Students from the Sydney Grammar School proved that ‘Pharma bro,’ Martin Shkreli is overpricing his drug Daraprim as they managed to synthesize the essential medicine for only $2 the dose. Last year Shkreli was heavily criticized for hiking the price of Daraprim from $13.50 to $750 a tablet.
Daraprim is a drug listed as an essential medicine by the World Health Organization, and it is used to treat infections such as toxoplasmosis and malaria. People with a low immune system also use the drug including HIV and chemotherapy patients and pregnant women.
The science project is an initiative of the University of Sydney’s Open Source Malaria Consortium that is working with the Brighton Grammar School for the second year in a row. The goal of the program is to use publicly available drugs and medical approaches to cure malaria.
Dr. Alice Williamson, a chemist from the University of Sydney, along with the consortium founder Associate Professor Matthew Todd worked with the group of young boys. Williamson said that she thought Daraprim was an ideal drug for the project since it can be synthesized in the school’s lab.
James Wood, one of the boys that managed to synthesized Daraprim for only $2, said the background of the drug added value to the project. Austin Zhang, 17, stated that working with a real problem made the group more enthusiastic.
Professor Todd said that the next step is to take the cooperative project with the University of Sydney to all sort of schools since the project has been applied at the Brighton Grammar School because it has the appropriate lab.
Williamson said that the University of Sydney’s Open Source Malaria Consortium could take students to labs or labs to students. The consortium is currently raising money to adapt a recreational vehicle (RV) as a lab to transport the environment to different schools.
Buying ingredients on the internet for less than $40 was enough to synthesize the expensive drug made and controlled by Martin Shkreli
The $2 dose was made with 17 grams of the raw material 2,4 chlorophenyl acetonitrile that can be bought on the internet at $36,.50 for 100 grams. The students worked through a number of steps along with their chemistry teacher, Dr. Malcolm Binns, who explains they could not use the patented route because it involved dangerous reagents.
Instead, Dr. Williamson, Dr. Binns, and the boys thought of an alternative way from the starting compound to the end result to create the same drug that Shkreli created. The team of young boys accomplished their goal last week when they synthesized 3.7 grams of Daraprim.
Dr. Williamson tested the result in a spectrograph at the University of Sydney and confirmed the product made at the Brighton Grammar School was pure. Those boys produced about $110,000 worth of the drug in their school’s lab.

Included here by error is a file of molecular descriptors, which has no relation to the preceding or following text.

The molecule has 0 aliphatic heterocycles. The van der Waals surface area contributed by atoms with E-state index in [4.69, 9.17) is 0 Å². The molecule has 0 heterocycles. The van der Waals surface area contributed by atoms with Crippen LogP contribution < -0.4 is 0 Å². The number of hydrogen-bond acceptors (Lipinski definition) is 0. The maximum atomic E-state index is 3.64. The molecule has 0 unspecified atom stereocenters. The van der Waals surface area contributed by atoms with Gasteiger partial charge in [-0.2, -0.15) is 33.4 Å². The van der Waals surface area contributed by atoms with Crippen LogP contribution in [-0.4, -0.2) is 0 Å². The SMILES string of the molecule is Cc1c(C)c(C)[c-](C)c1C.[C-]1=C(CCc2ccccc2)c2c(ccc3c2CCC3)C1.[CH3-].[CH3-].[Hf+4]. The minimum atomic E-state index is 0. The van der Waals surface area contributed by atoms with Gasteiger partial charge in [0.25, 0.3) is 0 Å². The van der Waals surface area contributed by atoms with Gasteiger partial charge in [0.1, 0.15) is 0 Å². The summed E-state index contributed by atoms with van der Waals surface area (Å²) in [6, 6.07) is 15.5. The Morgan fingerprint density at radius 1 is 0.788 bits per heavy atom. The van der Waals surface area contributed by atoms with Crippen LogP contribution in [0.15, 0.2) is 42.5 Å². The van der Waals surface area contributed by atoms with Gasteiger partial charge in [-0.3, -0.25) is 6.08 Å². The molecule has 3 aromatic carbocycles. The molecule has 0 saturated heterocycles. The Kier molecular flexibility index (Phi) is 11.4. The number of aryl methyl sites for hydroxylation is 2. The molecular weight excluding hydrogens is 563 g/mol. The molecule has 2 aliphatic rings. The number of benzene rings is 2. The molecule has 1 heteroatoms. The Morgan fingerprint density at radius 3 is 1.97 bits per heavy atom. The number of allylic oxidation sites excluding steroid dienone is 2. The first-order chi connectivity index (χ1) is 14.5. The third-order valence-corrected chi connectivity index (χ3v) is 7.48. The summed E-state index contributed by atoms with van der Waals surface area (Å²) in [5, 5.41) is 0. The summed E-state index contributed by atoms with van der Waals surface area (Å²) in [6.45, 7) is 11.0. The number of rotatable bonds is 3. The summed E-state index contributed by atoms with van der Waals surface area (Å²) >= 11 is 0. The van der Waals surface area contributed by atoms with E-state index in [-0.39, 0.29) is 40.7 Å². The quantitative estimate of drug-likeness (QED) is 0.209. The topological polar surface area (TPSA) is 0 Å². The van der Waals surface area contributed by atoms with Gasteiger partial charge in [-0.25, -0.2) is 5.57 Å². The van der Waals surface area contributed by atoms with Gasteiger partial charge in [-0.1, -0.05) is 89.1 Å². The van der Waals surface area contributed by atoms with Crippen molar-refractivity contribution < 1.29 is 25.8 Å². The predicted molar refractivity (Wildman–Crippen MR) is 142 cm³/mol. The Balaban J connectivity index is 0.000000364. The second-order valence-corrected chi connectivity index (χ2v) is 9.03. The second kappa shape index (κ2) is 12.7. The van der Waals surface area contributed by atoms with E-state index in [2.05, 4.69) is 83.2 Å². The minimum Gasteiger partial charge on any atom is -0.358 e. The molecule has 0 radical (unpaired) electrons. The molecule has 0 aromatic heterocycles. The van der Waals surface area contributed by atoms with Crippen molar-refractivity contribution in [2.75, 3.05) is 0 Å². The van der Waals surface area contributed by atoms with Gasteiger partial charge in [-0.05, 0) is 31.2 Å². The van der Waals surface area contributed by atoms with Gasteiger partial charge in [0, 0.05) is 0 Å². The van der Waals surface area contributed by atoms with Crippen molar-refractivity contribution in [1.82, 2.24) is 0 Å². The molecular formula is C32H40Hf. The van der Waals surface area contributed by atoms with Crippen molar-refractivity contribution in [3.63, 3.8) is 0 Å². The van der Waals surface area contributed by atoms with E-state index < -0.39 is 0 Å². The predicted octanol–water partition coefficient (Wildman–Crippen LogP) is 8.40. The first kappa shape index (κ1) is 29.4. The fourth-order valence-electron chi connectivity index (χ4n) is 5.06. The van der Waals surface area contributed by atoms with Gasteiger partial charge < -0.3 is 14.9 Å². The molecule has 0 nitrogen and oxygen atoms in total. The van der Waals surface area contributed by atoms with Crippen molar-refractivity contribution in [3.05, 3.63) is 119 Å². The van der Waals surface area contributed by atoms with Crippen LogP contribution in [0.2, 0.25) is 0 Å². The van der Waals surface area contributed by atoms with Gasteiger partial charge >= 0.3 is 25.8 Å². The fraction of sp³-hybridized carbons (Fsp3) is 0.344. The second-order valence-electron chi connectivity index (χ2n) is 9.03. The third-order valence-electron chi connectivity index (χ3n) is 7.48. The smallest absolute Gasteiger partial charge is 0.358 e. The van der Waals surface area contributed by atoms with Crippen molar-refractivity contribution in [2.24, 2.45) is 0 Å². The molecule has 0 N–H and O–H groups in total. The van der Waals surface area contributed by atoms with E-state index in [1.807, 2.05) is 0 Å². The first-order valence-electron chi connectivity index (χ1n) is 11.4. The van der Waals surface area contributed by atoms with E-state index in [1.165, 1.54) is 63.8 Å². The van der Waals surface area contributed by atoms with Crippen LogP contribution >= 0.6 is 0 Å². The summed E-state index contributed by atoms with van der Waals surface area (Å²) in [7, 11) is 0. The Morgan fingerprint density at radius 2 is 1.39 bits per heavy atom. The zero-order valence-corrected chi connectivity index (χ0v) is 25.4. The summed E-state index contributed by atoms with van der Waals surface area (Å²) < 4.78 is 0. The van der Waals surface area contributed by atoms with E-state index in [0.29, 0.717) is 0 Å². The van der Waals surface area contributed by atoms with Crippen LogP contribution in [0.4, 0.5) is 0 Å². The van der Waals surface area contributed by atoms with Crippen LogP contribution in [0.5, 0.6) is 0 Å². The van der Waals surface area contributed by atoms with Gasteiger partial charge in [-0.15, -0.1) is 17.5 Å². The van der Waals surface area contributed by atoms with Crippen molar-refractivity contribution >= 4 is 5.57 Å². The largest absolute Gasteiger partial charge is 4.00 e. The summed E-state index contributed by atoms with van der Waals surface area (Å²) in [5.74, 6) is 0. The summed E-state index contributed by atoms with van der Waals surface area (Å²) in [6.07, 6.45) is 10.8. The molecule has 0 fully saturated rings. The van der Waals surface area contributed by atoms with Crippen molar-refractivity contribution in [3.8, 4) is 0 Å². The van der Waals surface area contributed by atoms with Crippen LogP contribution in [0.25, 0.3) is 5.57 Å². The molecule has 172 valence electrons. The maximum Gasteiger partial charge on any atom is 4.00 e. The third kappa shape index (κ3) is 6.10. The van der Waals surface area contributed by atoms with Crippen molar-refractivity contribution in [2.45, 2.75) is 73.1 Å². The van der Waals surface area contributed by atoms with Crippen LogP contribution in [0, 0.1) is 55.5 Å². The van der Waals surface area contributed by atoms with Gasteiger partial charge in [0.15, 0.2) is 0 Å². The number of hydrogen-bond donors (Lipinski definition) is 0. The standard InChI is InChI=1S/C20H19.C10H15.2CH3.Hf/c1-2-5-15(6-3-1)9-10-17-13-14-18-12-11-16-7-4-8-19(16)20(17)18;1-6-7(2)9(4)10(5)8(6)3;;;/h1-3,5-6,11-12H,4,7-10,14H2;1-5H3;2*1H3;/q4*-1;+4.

The group of young students presented their product at the Royal Australian Chemical Institute NSW Organic Chemistry Symposium alongside honors, postgraduate students, and postdoctoral professionals.
Martin Shkreli ‘big pharma bro’ praised the Australian students’ work on Youtube
Martin Shkreli is the mind behind the essential drug Daraprim, and after gaining control of Turing Pharmaceuticals, he raised his drug price from $13.50 to $750 a tablet in the U.S. market, increasing the price of the drug more than 5 thousand percent. In Australia, fifty tablets of a 25-milligram dose are available for $12.99.
After the scandalous price was made public, Shkreli has been called “a morally bankrupt sociopath” and “everything that is wrong with capitalism.” Martin Shkreli argued that he had to raise the price to force insurance companies to fund research for better drugs. When people found out he purchased a $2 million album after changing the price of the essential medicine, the public was even more outraged than before.
Contrary to what people thought he was going to say about the Australian students’ accomplishment, he congratulated the program and praised how kids are encouraged to be involved in a stem field.
“We should congratulate these students for their interest in chemistry and all be excited about what is to come in the stem-focussed 21st century,” stated “big pharma bro” on a youtube video.
Shkreli first laughed at the idea of some young boys synthesizing his drug but apparently he then took them seriously and recorded himself congratulating the students’ efforts.
He said on the video that the Australian boys are proof that the 21st-century economy will solve problems of human suffering with science and technology. Shkreli mentioned he recently was excited about his findings and how they started to become a viable solution for certain diseases.
‘Pharma bro’ said that medical science has brought significant advances in cancer, mental health and autoimmune disorders and technology has made it possible to reduce drug costs dramatically. Shkreli ended his 54-second message saying that he is excited to see what is coming in the stem-focused 21st century.
Source: The Sydney Morning Herald